Thank you for writing this post. I've been grappling with, indeed stuck on, this issue for months. An incident of child abuse was brought to my attention (a few months after having my son) in a news report on abuse committed by nannies. To make matters worse, I realized then that despite the focus on nannies, child abuse is often committed by family members, not strangers. It's tragic, of course, regardless of who is the abuser. This made my depression, anxiety, and utter sense of helplessness worse. Ultimately, I've concluded that the pain is only valuable if it leads to ACTION -- some form of ACTION on everyone's part to stop it and to help those affected by it. Love your children, treat other children kindly, volunteer, donate money, and raise awareness (which will in turn increase volunteerism, donations, and support... hopefully). Personally, I don't know what else to do....


I try my hardest not to read child abuse/neglect stories. After having my daughter I read the newspaper from my home town and found a horrific story. Abuse to a child the same age as my daughter at the time. It still haunts me.

This may sound really awful and I don't think it's something we consciously do but, I'm wondering if we click/read/watch these stories to help us feel good about our own situations. Knowing that our children will not be neglected/abused/hurt by us. There but for the grace of God go I and all that.

On the other hand it could just be that we are curious and want to know.


Dear Thalia, again, you struck a huge chord in me. I feel the same way -- it's hard to put these stories away, because on some level you feel you're doing the child a further injustice -- as if you could somehow make things better just by hurting. And you can't. But these stories demand hurt -- the most appropriate, most human reaction to hearing about them. And now the situation is compounded by that visceral element of imagining your baby in situations like that, and being unable to bear it.

(Of course, the media love visceral reactions of all kinds, so these stories get told disproportionately often. There is a sick, voyeuristic element in many news programs of "look what horrors we've found for you today". I wonder what happens to viewers over time -- are they just awash in pain or do they become inured to it?)

Perhaps a news filter would help? Could you have H watch the news separately, or tape it?

As for your last note, isn't this 6dp3dt and still a bit early?


I'm been struggling with this a lot lately, too, and right now I have decided to avoid anything I think will stay with me and haunt me. But, it's just a temporary solution since I don't like the idea of ignoring the negatives in the world. If we don't know about these things, then how will things ever change? And that's, I think, why awful things like those you described are so haunting. They are things that should not happen and once you know they are happening you want to do something to make it stop. And when you can't, it's hard to detach from it and just forget about it.


I just hate to watch those things, even when I know I should because I'm supposed to care---but it traumatizes me, I have to admit.

So I read the paper, selectively, for the overarching policy bits. Or listen to the radio. The visuals kill me.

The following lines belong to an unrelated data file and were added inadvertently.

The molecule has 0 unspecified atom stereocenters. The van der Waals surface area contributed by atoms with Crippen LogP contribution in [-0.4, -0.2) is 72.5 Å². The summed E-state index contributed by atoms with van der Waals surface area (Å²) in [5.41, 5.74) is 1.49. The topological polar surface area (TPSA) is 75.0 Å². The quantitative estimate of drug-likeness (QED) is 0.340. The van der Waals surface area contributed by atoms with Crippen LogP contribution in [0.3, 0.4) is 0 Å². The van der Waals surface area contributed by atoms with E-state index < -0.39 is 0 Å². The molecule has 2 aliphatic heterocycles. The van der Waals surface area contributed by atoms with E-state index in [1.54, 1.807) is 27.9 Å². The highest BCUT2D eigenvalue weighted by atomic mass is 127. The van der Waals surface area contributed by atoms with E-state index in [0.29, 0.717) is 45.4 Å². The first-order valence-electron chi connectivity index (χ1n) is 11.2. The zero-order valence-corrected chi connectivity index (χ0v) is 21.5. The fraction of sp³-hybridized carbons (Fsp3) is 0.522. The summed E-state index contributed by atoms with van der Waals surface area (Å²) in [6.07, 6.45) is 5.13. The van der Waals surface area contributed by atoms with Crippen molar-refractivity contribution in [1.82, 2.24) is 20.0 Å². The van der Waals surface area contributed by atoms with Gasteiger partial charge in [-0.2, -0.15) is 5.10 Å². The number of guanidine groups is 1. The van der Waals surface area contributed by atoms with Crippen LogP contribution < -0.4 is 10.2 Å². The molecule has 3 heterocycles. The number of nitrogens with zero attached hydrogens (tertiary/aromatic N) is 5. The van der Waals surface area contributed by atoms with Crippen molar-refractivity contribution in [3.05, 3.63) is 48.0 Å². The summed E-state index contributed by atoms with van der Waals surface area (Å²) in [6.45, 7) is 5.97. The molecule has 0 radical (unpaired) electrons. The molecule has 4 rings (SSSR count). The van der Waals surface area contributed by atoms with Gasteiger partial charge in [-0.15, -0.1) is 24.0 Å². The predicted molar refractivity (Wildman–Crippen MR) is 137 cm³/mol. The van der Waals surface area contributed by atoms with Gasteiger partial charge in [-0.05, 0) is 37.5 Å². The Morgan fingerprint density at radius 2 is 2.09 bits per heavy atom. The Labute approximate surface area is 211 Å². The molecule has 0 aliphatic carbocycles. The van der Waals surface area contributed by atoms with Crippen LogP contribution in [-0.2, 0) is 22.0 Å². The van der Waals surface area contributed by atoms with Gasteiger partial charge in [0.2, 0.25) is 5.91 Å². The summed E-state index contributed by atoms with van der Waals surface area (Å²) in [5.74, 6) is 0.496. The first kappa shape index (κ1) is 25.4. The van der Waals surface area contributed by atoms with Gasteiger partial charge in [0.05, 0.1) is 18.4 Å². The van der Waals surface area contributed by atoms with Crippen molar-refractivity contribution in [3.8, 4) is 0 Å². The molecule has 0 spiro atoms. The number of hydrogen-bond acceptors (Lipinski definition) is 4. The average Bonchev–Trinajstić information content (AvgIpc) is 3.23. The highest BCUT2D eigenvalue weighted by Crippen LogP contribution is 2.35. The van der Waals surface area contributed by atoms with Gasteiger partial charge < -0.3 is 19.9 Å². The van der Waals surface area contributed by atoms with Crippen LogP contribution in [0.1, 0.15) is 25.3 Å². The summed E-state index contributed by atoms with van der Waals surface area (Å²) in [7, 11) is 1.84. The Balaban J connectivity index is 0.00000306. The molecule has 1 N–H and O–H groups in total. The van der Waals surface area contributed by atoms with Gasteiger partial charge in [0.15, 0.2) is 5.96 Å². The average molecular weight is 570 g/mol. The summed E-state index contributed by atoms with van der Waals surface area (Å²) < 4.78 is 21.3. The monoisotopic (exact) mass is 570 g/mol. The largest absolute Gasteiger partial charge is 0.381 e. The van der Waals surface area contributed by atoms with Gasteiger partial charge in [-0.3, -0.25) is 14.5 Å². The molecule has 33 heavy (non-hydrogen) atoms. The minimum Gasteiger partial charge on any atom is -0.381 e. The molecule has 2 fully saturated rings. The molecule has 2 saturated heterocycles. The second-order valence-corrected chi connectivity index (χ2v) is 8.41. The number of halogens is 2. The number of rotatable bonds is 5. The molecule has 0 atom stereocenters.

But then, since my first child started to figure out what was on TV, I could never watch it anyway for fear of him seeing it, so I got to avoid the worst of it.


i'm really hoping you get lucky twice.

i know what you mean about the news. i can't watch it anymore now that i have a baby. everything bad that happens now doesn't simply happen but happens to someone elses child.


I'm glad I'm not alone in my avoidance.

I've been feeling very...weak?...about this, as if somehow I should be 'stronger'. But the truth is that I'm an emotional mess these days, and the world the Chieftain has been born into terrifies me.


I know about two of the stories you've mentioned, and follow the Zimbabwean situation having visited the country in good times and again as they perched on the edge of this abyss.

I feel helpless to do or change anything, and despair as you do but rubbernecking is so hard not to do, especially when you're a curious, caring person as you are.

While living in Africa, I was very geographically isolated and only heard snippets of news from guests visiting my camp. I actually found that I enjoyed not knowing about all the awful things happening in the world -- they didn't enrich my life in any way -- and tended to live much more in the moment. In hindsight that was possibly an irresponsible attitude, but I can't say I've done anything to change or prevent these things since. I really don't know what I could do.


A sharp twinge is good, as is its timing. I'm hoping like crazy for you Thalia!


Wishing you luck through the end of the wait.

I say hear them - at least the accidents (perhaps not the abuse). Accidents are preventable, and personally, I am stupid enough to let them happen to my child if not forearmed. There are too many things I might just not think of on my own, and too many I might forget if not reminded.


Lut C.

If those news stories about abuse of children and tragic accidents hurt so much to read, be kind to yourself and don't read them.
Letting yourself be haunted by the news does no good at all. Your empathy is a scarce resource, there are better ways to spend it.

Spending your empathy on people you actually come into contact with, offline or online, also costs you dearly, but it is worth it many times over.

I'm not suggesting those stories should leave you utterly indifferent, not at all. But avoiding them is not a bad thing.

I find it hard to compare such individual tragedies with society-wide tragedies past and present.